ABC News is alleging that Toyota may have misunderstood the cause of thousands of claims of unintended acceleration, and set about repairing more than 8 million cars in a way that may not correct the underlying problem. The automaker insists it has seen the evidence ABC News offers, and engineers are convinced the media company is wrong.
With Congressional hearings into Toyota’s safety record kicking off in Washington today, the stakes for the Japanese company couldn’t be higher.
ABC News explains, “A flaw in the design of Toyota's electronic acceleration system prevents the car's onboard computer from detecting and stopping certain short circuits that can trigger sudden speed surges, according to a professor of automotive technology, Dave Gilbert of Southern Illinois University's auto technology department.” The flaw could mean that short circuits caused by “corrosion, moisture, and manufacturing imperfections” could be behind the reports of sudden, unexpected acceleration.
The news organization has posted video of a test Gilbert conducted, using a Toyota Avalon to demonstrate his theory.
Toyota, ABC News notes, “has consistently maintained there are ‘no electronic problems’ connected to sudden acceleration.” Instead, the company “has maintained driver error, sticky gas pedals or pedals trapped by floor mats explain all of the thousands of reported incidents involving ‘runaway Toyotas.’”
Gilbert’s claim is particularly interesting to auto safety experts because the short circuits he alleges apparently do not cause the vehicle to record an error code. Auto safety expert Sean Kane of Safety Research & Strategies “said the fact that the cars' onboard computers fail to detect the error could help to explain why Toyota has dismissed complaints from car owners about acceleration surges.”
In response to the ABC News claim, Autoblog reports, “Toyota has released a statement saying that Gilbert talked with the automaker on the March 16 after wiring a Toyota Tundra in a similar manner and causing the acceleration.” The company says that is “confirmed that what Mr. Gilbert described would not cause unintended acceleration to occur. In fact, under the abnormal condition described last week by Mr. Gilbert,” the company claims, the car should “illuminate the ‘check engine’ light, and the vehicle enters into a fail-safe mode of engine idle operation.”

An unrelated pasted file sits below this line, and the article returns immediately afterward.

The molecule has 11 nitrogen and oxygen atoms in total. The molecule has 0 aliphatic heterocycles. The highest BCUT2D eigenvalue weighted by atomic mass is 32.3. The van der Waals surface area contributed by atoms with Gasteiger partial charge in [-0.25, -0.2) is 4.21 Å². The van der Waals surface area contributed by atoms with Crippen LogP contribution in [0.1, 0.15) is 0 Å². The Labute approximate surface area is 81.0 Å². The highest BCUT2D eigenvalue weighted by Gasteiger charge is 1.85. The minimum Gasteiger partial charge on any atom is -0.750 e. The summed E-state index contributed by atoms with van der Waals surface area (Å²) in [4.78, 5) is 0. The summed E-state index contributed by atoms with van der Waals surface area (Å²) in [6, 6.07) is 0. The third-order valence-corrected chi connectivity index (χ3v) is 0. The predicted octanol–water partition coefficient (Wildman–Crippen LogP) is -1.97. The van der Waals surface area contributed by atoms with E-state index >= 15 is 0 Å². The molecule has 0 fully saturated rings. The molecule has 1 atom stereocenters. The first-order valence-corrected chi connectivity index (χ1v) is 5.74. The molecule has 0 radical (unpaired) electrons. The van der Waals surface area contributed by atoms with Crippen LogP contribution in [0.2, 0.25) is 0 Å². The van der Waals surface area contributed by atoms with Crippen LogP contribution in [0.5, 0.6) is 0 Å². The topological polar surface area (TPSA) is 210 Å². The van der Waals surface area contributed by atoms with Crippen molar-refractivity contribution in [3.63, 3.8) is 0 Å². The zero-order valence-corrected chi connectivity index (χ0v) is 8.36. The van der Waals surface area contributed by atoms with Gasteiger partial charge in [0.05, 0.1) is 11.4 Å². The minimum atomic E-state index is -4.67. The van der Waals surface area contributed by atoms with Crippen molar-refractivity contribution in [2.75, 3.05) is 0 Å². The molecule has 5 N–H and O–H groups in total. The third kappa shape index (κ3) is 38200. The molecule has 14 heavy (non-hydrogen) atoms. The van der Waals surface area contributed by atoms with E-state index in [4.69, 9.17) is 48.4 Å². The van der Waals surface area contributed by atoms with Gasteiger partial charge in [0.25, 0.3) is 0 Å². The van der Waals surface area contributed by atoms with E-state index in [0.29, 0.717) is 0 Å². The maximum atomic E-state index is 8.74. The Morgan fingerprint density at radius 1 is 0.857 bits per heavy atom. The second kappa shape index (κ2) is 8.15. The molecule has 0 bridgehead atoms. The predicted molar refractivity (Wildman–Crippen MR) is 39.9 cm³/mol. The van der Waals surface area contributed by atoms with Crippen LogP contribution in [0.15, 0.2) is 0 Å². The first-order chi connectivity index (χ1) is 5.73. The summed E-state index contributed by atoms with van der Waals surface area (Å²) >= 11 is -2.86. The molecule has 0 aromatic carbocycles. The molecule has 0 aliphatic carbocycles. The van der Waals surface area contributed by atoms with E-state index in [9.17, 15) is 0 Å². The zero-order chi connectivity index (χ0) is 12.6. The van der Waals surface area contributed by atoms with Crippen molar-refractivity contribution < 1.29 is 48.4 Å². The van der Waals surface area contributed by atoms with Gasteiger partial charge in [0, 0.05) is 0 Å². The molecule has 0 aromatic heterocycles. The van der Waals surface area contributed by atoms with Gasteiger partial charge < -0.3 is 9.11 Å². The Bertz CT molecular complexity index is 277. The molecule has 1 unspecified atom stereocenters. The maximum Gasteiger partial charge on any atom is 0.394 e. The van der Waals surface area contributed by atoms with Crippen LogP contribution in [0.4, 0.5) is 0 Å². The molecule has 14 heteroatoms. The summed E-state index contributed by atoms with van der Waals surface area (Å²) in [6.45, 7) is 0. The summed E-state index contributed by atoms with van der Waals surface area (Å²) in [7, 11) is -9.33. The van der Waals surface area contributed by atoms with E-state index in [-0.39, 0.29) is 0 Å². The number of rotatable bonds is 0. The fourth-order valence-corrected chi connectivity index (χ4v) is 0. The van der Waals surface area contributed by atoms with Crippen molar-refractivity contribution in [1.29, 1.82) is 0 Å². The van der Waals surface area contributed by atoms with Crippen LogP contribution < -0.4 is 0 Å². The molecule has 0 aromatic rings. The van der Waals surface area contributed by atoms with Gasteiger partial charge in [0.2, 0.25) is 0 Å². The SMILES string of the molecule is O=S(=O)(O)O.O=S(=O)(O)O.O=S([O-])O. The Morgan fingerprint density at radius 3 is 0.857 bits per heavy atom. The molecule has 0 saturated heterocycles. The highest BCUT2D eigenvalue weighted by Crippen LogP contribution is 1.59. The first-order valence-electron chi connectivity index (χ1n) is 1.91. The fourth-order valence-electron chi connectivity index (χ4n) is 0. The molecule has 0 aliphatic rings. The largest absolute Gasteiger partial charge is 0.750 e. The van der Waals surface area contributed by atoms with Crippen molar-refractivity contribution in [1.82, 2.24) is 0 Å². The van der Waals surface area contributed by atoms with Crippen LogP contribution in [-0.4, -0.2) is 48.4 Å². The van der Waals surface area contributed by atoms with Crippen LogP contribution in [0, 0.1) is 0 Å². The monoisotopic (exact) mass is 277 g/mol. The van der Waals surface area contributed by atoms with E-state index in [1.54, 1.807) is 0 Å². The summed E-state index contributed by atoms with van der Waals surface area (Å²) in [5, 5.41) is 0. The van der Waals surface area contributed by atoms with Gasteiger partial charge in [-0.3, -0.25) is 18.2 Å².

However, the company notes, Gilbert appears to be using a different vehicle in the ABC News tests. Toyota would like to test that vehicle, saying it “welcomes the opportunity to evaluate the Toyota Avalon shown in today's story and the method by which Mr. Gilbert allegedly caused the vehicle to accelerate unintentionally. We welcome the attendance of ABC News at any such evaluation of this vehicle and Mr. Gilbert's testing.”
The issue of a possible electronic fault is likely to come up before Congress this week. The New York Times reports, “Leading Democrats on the House Energy and Commerce Committee said Monday that Toyota relied on a flawed study in dismissing the notion that computer issues could be at fault for sticking accelerator pedals, and then made misleading statements about the repairs.” In remarks prepared for committee hearings, Toyota USA President Jim Lentz “expressed certainty that the repairs dealers had begun were the correct solution, and maintained that the computers in the cars were not to blame.”
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